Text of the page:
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What you need:
  • Loppers
  • Pruners
  • Gloves
  • Ribbon
Kiwi is a beautiful ornamental vine with delicious fruit. Hardy Actinidia arguta thrive where winter temperatures dip below -30F! The vigorous vines need lots of pruning between mid-December and mid-January. Past mid-February you risk excessive sap bleeding. Expect to remove as much as 70 percent of the previous year's growth.
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First, identify the canes that make up the primary framework. Usually kiwis are trained with 1-3 main trunks from which up to 8 side branches extend. These side branches should be spaced no closer than 8 in. When you've located the main framework, mark it with ribbon.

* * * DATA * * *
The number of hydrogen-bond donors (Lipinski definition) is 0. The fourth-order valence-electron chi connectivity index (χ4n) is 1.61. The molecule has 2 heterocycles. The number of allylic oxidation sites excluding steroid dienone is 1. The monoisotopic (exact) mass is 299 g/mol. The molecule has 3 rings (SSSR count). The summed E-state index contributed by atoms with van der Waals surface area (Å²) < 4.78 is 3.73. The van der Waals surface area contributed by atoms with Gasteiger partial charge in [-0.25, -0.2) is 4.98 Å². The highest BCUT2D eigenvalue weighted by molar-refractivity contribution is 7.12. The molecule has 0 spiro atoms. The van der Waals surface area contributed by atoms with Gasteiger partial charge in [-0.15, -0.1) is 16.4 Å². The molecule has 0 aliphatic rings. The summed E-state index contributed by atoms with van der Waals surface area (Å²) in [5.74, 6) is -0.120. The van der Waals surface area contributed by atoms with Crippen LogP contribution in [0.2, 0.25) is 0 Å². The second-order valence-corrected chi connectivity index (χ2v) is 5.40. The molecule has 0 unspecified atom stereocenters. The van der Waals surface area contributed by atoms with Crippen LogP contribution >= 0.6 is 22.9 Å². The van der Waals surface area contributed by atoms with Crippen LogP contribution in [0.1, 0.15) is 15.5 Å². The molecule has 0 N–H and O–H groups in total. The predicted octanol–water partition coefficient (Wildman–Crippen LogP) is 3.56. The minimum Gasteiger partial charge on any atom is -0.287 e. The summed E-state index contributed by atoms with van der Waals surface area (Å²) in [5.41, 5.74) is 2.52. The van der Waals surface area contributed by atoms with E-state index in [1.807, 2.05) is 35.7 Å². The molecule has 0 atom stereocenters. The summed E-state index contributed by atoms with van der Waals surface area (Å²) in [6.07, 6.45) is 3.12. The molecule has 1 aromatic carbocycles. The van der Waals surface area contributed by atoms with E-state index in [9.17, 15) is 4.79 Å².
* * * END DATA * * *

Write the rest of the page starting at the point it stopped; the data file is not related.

Click picture to enlarge
First, identify the canes that make up the primary framework. Usually kiwis are trained with 1-3 main trunks from which up to 8 side branches extend. These side branches should be spaced no closer than 8 in. When you've located the main framework, mark it with ribbon.
Click picture to enlarge
Now pruning begins in earnest. Prune out all canes (laterals) growing from the main framework that branched and bore fruit the previous year. Cut them back to just above the new, replacement cane you'll usually find growing near the base.
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Next, thin out unbranched laterals and any other canes by removing those that are closer than 6 in. Cut back those that are left by about 1/3 and secure them to the support.
Click picture to enlarge
Finally, remove canes emerging from and competing with the trunk (called watersprouts) and any other congested growth that may have escaped notice. In the end, you will have a large pile of prunings and a much happier plant!